Digital channelsEdit

The station's digital signal is multiplexed:

Channel Video Aspect PSIP Short Name Programming[1]
7.1 720p 16:9 WJCT-HD Main WJCT programming / PBS
7.2 480i 4:3 Create Create
7.3 16:9 World World
7.4 More The Florida Channel / WJCT More!
7.5 Kids PBS Kids

WJCT discontinued analog broadcasting on April 6, 2009, ahead of the federally-mandated deadline on June 12.[14]

WJCT-HD4 carries The Florida Channel during its broadcast day (6:00 a.m. to 6:00 p.m. on weekdays); the subchannel otherwise broadcasts a secondary schedule of WJCT and PBS programs under the branding "WJCT More!". The subchannel formerly carried Florida Knowledge Network in the same time period (with its remaining airtime filled by "WJCT International") until its closure in 2011.

ReferencesEdit

  1. ^ a b "Digital TV Market Listing for WJCT". RabbitEars.Info. Retrieved January 26, 2017.
  2. ^ "(Obituary) Dr. Heywood A. Dowling". Florida Times-Union. January 28–29, 2003. Retrieved June 19, 2019.
  3. ^ "WJCT". American Archive of Public Broadcasting. Retrieved June 19, 2019.
  4. ^ a b David J. LeRoy; C. Edward Wotring; Jack Lyle (September 1974). ""Today in the Legislature" A Florida Story - Journal of Communication. Volume 24, Issue 3". Wiley Online Library: 92–98. doi:10.1111/j.1460-2466.1974.tb00395.x. Retrieved June 19, 2019. Cite journal requires |journal= (help)
  5. ^ David C. LeRoy; C. Edward Wotring (1974). "Reaction and Evaluation of "Today in the Legislature" by Legislators, Capital Press and the Public". National Library of Australia. Retrieved June 19, 2019.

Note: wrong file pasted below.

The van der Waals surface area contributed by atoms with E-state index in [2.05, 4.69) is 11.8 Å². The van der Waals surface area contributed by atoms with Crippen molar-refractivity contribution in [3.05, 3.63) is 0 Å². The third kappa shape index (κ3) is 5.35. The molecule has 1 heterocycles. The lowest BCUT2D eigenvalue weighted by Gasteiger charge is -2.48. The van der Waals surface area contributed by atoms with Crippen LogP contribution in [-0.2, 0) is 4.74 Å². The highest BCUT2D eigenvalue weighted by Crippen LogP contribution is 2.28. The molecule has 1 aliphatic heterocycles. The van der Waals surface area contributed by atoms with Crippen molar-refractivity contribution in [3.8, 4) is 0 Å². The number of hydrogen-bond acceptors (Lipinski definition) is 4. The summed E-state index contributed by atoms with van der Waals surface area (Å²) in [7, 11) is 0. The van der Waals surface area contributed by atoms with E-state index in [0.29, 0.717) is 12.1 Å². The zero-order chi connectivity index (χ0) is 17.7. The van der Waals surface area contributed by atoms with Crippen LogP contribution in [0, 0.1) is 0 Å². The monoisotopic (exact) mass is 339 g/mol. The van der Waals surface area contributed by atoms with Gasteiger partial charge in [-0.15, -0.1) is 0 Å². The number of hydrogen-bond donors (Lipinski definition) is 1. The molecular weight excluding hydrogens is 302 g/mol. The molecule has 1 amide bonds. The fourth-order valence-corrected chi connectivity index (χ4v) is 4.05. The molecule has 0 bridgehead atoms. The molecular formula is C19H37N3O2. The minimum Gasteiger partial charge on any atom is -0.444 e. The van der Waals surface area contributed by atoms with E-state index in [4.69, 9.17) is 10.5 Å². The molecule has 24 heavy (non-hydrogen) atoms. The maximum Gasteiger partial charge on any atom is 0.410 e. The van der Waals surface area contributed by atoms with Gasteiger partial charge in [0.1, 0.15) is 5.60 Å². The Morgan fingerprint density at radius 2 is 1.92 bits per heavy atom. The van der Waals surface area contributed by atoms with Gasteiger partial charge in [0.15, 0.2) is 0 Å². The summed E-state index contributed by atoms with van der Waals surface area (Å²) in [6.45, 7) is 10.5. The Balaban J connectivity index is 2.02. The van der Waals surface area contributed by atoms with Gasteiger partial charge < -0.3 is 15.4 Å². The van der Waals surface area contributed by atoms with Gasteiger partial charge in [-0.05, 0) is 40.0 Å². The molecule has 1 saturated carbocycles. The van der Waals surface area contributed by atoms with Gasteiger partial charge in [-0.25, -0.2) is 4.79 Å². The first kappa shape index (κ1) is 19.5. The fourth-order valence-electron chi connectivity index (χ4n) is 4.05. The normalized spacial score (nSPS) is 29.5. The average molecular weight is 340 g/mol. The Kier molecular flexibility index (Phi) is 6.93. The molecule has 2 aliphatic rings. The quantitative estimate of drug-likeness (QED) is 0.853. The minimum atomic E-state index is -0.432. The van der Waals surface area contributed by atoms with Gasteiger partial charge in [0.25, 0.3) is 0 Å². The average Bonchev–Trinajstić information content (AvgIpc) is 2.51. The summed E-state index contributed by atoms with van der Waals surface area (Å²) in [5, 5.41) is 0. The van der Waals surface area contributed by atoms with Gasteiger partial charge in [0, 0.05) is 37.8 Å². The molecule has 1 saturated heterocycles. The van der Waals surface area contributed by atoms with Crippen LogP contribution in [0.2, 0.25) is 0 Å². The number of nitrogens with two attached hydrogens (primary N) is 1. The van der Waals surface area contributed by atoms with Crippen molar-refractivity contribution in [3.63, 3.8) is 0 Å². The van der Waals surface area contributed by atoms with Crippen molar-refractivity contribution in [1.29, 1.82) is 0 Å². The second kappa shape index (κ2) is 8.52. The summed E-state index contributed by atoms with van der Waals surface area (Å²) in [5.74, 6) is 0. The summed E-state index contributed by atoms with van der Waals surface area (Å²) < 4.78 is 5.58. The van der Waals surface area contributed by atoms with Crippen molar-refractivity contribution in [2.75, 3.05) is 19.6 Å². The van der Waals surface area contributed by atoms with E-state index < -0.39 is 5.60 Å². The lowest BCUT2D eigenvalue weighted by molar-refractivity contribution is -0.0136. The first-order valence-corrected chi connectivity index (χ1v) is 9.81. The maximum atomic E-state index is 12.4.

6. ^ American Bar Association (December 1974). ABA Journal. American Bar Association. p. 1585.
  7. ^ Public affairs become more and more public, Broadcasting Magazine, August 18, 1974.
  8. ^ Network Meets in Sarasota, Sarasota Herald-Tribune, June 23, 1984.
  9. ^ "(Obituary) John Patrick Leu". Tallahassee Democrat. February 18, 2008. Retrieved June 19, 2019.
  10. ^ "(Obituary) Elliott C. Mitchell III". The Tennessean. February 2, 2012. Retrieved June 19, 2019.
  11. ^ "House Resolution 1285" (PDF). Georgia House of Representatives. Retrieved June 19, 2019.
  12. ^ "Today in the Legislature Keeps Viewers Informed of Happenings in Tallahassee". March 31, 1974. Retrieved June 19, 2019.
  13. ^ Charles K. Atkin; Bradley S. Greenberg (March 1974). "Public Television and Political Socialization; A Field Experiment on the Impact of a Public Television Series on the Political Knowledge, Attitudes and Communication Behaviors of Adolescents". ERIC. Retrieved June 19, 2019.
  14. ^ Basch, Mark (February 6, 2009). "Jacksonville TV stations might not wait to switch to digital". Jacksonville.com. Archived from the original on March 13, 2009. Retrieved September 14, 2019.

External linksEdit